Residents will teach classes on financial wellness, sell Oaxacan crafts and market small businesses in a “Buy Pico” campaign using $500 grants from the city of Santa Monica.

Six people were selected to create economic development projects through the city’s Wellbeing Microgrants program, which launched last fall with a focus on building community in the historically underserved Pico neighborhood. The second round of projects includes jewelry-making classes, a pop-up beauty supply store and hair parlor, and economic empowerment workshops for middle schoolers.

The six projects were chosen from 14 applications submitted earlier this spring and will take place over the summer, concluding in September.

“There are phenomenal ideas in the Santa Monica community and through the microgrants, the city is able to help residents bring their ideas to life,” said Mayor Gleam Davis. “These projects form connections, nurture entrepreneurship, develop business acumen and will ultimately bring residents together.”

Each project takes a different approach to supporting economic opportunity with common themes around financial empowerment, support for small businesses and getting creative start-up businesses off the ground, said city spokesperson Constance Farrell. The leaders of each project will also measure how well they are meeting their goals by surveying participants and tracking progress.

Two of the projects will provide financial education, but grantees Somya Munjal and Linda Myers plan to work with very different populations. While Munjal will run an afterschool workshop at John Adams Middle School, Myers will conduct a 12-session financial improvement class for people on parole and probation and domestic violence victims.

Munjal is the founder of Youthful Savings, which offers online classes in economic empowerment and leadership skills for teenagers. She plans to bring her platform to John Adams, said Catalina Langen, the Office of Civic Wellbeing’s community engagement coordinator.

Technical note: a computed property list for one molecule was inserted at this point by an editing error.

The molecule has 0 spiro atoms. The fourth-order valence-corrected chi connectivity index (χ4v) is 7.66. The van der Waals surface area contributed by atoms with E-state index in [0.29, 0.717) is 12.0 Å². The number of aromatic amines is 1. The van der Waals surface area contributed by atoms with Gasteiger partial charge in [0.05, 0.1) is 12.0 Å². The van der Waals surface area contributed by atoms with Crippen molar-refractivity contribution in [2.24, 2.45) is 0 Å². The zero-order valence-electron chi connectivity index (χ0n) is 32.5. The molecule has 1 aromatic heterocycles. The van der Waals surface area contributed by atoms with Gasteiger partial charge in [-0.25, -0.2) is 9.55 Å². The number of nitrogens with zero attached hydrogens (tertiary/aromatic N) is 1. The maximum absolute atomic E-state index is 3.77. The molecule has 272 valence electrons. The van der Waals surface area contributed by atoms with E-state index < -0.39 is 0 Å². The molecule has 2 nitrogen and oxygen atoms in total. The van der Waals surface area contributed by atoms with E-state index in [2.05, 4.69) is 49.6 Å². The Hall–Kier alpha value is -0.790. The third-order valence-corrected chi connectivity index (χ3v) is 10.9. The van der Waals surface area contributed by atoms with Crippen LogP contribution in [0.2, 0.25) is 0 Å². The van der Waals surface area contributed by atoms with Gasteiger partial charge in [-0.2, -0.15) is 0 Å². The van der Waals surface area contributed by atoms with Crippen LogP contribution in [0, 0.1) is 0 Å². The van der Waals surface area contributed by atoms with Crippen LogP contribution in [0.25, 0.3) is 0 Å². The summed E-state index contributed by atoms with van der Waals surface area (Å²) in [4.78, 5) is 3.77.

Myers will hold her classes in partnership with different banks in Santa Monica and the city’s probation office and domestic violence shelter, Langen said.

“She’s really trying to focus on those populations who are the most vulnerable and could use this type of structures as they’re trying to figure out what their next steps are,” Langen said.

Three of the projects aim to launch small businesses.

Inés Garcia is using her $500 grant to set her business selling Oaxacan jewelry, pots, purses and scarves in motion, Monika Armendariz will teach Pico residents how to make and sell jewelry in stores around the city and Kimberley Herron is holding a pop-up beauty supply store and parlor to kick off a business selling Black hair products, which are hard to find in Santa Monica.

Langen said Herron’s one-day event at the Thelma Terry Center will bring in local hairstylists and feature a barbershop section, a kids’ hairstyling station and a braiding station. Herron will also sell her hair products.

“Her long-time vision would be to have permanent space,” Langen said.

Marco Marin’s project will connect the entire Pico business community through a “Buy Pico” campaign. Businesses on the boulevard will be advertised throughout the city, Langen said. Marin also completed a project for the first round of microgrants.

“Marco’s vision is to have big pictures of business owners across town as a way to look at who these people are, how established they are in the community and how you can support them,” Langen said.

Correction: The original version incorrectly stated the Wellbeing Microgrants program is funded by a $1 million gift from Bloomberg Philanthropies. In fact, Bloomberg gave $1 million to launch the Wellbeing Project.

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